When my father and I clash over our beliefs of the death penalty, I believe that we are iron sharpening iron. I adamantly hold to the belief that it is fundamentally against the Kingdom of Heaven to take a life. My father fundamentally believes in the justice of God. Yet at the end of the day, we each can allow for the other’s beliefs to still be covered by the wide and ever-patient reach of God. Even though I believe that one day my father will come to see my point of view, and my father believes that one day I’ll see he is right, we extend grace enough to agree that God has got the situation in both of our hearts. We’re doing just fine.

I trust God with that situation. Now why can I not trust him in the same way with the daily living out of my sexuality? The answer is that I can, but I’m scared. Scared that he won’t prove trustworthy this time. Which is why I know that I have to. Because he is completely trustworthy, even if it doesn’t seem to be working out so well at first.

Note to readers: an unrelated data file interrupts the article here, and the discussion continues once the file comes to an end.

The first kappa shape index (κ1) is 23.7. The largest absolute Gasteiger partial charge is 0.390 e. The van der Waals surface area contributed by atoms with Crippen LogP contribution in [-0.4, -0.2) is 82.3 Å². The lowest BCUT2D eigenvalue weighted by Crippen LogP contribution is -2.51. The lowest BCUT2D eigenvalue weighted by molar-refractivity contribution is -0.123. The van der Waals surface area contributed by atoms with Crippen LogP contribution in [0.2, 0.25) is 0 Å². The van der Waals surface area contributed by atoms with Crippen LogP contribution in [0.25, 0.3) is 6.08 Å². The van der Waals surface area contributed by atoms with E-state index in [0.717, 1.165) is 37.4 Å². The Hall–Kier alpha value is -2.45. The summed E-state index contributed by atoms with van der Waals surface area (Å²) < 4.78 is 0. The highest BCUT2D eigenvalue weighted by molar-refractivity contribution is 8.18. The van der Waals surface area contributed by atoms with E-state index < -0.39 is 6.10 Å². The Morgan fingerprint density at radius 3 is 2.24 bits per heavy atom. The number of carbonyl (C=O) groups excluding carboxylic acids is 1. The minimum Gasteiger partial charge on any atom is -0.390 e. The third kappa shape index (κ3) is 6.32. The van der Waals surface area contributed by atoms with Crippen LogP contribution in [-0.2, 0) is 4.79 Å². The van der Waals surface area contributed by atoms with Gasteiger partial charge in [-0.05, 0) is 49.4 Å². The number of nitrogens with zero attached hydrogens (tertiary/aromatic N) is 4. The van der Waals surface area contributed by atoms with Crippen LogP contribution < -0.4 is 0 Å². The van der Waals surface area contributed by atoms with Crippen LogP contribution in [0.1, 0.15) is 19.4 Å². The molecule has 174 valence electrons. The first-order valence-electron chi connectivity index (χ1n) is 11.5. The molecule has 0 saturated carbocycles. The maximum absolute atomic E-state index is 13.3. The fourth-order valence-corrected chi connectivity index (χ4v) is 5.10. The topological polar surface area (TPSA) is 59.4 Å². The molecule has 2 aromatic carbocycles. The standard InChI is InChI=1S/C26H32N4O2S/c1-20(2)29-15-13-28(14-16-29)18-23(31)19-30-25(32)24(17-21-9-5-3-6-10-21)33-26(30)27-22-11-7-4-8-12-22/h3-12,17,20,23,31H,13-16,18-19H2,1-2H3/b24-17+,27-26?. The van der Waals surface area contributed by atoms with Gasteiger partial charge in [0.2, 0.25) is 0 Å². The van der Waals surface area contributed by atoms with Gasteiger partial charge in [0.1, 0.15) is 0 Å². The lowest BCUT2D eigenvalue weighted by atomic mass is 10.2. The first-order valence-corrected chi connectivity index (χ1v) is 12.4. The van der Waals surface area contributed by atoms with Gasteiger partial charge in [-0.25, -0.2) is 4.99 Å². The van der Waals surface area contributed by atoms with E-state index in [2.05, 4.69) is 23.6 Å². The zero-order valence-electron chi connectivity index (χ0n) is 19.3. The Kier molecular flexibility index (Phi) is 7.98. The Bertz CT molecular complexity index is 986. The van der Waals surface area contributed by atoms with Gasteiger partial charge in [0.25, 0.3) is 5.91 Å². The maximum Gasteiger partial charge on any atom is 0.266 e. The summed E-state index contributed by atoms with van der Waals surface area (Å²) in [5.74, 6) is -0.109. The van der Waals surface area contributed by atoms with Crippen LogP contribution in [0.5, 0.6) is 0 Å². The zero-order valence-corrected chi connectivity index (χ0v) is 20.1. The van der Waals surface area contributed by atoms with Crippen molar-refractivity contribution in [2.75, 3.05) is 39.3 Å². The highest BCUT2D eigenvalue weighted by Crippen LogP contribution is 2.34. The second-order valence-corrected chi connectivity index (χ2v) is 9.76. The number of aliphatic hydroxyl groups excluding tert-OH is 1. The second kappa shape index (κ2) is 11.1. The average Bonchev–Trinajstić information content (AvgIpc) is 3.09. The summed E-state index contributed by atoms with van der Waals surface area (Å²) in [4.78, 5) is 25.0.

So taking a breath and praying that God is still trustworthy, I think it’s time to own up to the fusion of my sexuality and spirituality. The issues I’ve been avoiding in the name of love and harmony I now must live out, even if it rocks the boat. I’m trusting that God’s got my back in this, even if time and the Spirit reveal to me that I’m currently wrong. (I don’t think that, obviously, but I think you know what I mean there.)

So here’s what being gay and Christian is to me. Well, at least in part.

I believe that God created me to be a guy that is attracted to other guys. I believe that in exactly the same way that my heterosexual brothers can innocently be attracted to a girl at a supermarket, I can innocently be attracted to Tea Guy. I believe that hooking up with Tea Guy would be wrong and thus I will not do that. I believe that asking Tea Guy out for casual dating does not jive with the deeper heart for a potential relationship submitted to Christ. Because asking Tea Guy out implies something that is more than a friendship from the start, and that’s not okay with how I want to live out this life. And because striking up a friendship with someone that I find attractive isn’t really about a friendship, not on my end. Yes, at the end of the day, my sexuality is submitted to my spirituality in a holistic way that I believe resonates with the Spirit of the Living God.